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What Kind Of Share Price Volatility Should You Expect For Property Connect Holdings Limited (ASX:PCH)?

Frank Brewer

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Anyone researching Property Connect Holdings Limited (ASX:PCH) might want to consider the historical volatility of the share price. Volatility is considered to be a measure of risk in modern finance theory. Investors may think of volatility as falling into two main categories. First, we have company specific volatility, which is the price gyrations of an individual stock. Holding at least 8 stocks can reduce this kind of risk across a portfolio. The other type, which cannot be diversified away, is the volatility of the entire market. Every stock in the market is exposed to this volatility, which is linked to the fact that stocks prices are correlated in an efficient market.

Some stocks mimic the volatility of the market quite closely, while others demonstrate muted, exagerrated or uncorrelated price movements. Beta is a widely used metric to measure a stock’s exposure to market risk (volatility). Before we go on, it’s worth noting that Warren Buffett pointed out in his 2014 letter to shareholders that ‘volatility is far from synonymous with risk.’ Having said that, beta can still be rather useful. The first thing to understand about beta is that the beta of the overall market is one. A stock with a beta below one is either less volatile than the market, or more volatile but not corellated with the overall market. In comparison a stock with a beta of over one tends to be move in a similar direction to the market in the long term, but with greater changes in price.

Check out our latest analysis for Property Connect Holdings

What PCH’s beta value tells investors

Looking at the last five years, Property Connect Holdings has a beta of 1.45. The fact that this is well above 1 indicates that its share price movements have shown sensitivity to overall market volatility. If the past is any guide, we would expect that Property Connect Holdings shares will rise quicker than the markets in times of optimism, but fall faster in times of pessimism. Share price volatility is well worth considering, but most long term investors consider the history of revenue and earnings growth to be more important. Take a look at how Property Connect Holdings fares in that regard, below.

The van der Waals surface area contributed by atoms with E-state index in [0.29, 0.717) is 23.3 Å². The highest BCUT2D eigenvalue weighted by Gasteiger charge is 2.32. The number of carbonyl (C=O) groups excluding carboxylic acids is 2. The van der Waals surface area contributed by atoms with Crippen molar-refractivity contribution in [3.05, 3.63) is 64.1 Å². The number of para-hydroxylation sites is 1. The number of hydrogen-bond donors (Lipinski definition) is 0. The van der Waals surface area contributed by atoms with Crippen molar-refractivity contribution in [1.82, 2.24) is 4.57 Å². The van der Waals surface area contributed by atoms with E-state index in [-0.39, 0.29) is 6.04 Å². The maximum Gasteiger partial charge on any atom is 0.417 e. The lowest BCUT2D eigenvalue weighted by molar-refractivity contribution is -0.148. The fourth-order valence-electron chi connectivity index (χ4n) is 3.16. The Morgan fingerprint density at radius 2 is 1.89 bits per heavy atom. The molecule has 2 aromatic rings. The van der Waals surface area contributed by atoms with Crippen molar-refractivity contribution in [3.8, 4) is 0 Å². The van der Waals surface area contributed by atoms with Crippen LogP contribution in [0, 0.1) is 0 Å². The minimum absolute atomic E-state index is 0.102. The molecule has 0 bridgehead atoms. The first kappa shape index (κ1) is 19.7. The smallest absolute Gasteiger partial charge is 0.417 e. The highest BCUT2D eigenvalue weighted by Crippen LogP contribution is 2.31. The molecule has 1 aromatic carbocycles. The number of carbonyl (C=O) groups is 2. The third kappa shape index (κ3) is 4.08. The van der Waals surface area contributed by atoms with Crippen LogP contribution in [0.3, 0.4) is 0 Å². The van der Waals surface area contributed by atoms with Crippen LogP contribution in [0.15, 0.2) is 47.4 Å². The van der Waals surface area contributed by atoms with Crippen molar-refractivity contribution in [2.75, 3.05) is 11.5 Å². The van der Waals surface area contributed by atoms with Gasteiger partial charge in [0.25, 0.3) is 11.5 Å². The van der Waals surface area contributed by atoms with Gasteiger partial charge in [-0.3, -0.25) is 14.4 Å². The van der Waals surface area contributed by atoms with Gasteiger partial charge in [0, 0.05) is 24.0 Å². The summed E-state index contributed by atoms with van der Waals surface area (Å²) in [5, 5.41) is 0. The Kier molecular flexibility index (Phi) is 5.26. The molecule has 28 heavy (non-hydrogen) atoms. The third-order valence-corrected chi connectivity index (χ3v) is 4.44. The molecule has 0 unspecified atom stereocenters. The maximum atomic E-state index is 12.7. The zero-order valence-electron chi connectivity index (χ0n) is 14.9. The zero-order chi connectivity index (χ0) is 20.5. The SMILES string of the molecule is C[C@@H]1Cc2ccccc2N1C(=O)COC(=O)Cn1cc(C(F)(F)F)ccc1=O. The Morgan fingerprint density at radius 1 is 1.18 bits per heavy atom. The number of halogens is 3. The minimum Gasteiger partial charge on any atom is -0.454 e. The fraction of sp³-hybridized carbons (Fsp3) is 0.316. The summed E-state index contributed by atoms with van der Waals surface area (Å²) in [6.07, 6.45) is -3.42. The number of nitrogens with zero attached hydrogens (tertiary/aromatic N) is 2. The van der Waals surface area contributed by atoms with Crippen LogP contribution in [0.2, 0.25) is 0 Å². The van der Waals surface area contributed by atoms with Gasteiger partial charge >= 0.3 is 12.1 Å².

ASX:PCH Income Statement Export February 17th 19

How does PCH’s size impact its beta?

Property Connect Holdings is a noticeably small company, with a market capitalisation of AU$921k. Most companies this size are not always actively traded. It has a relatively high beta, suggesting it is fairly actively traded for a company of its size. Because it takes less capital to move the share price of a small company like this, when a stock this size is actively traded it is quite often more sensitive to market volatility than similar large companies.

What this means for you:

Since Property Connect Holdings tends to moves up when the market is going up, and down when it’s going down, potential investors may wish to reflect on the overall market, when considering the stock. This article aims to educate investors about beta values, but it’s well worth looking at important company-specific fundamentals such as Property Connect Holdings’s financial health and performance track record. I highly recommend you dive deeper by considering the following:

  1. Financial Health: Are PCH’s operations financially sustainable? Balance sheets can be hard to analyze, which is why we’ve done it for you. Check out our financial health checks here.
  2. Other High-Performing Stocks: Are there other stocks that provide better prospects with proven track records? Explore our free list of these great stocks here.

To help readers see past the short term volatility of the financial market, we aim to bring you a long-term focused research analysis purely driven by fundamental data. Note that our analysis does not factor in the latest price-sensitive company announcements.

The author is an independent contributor and at the time of publication had no position in the stocks mentioned. For errors that warrant correction please contact the editor at editorial-team@simplywallst.com.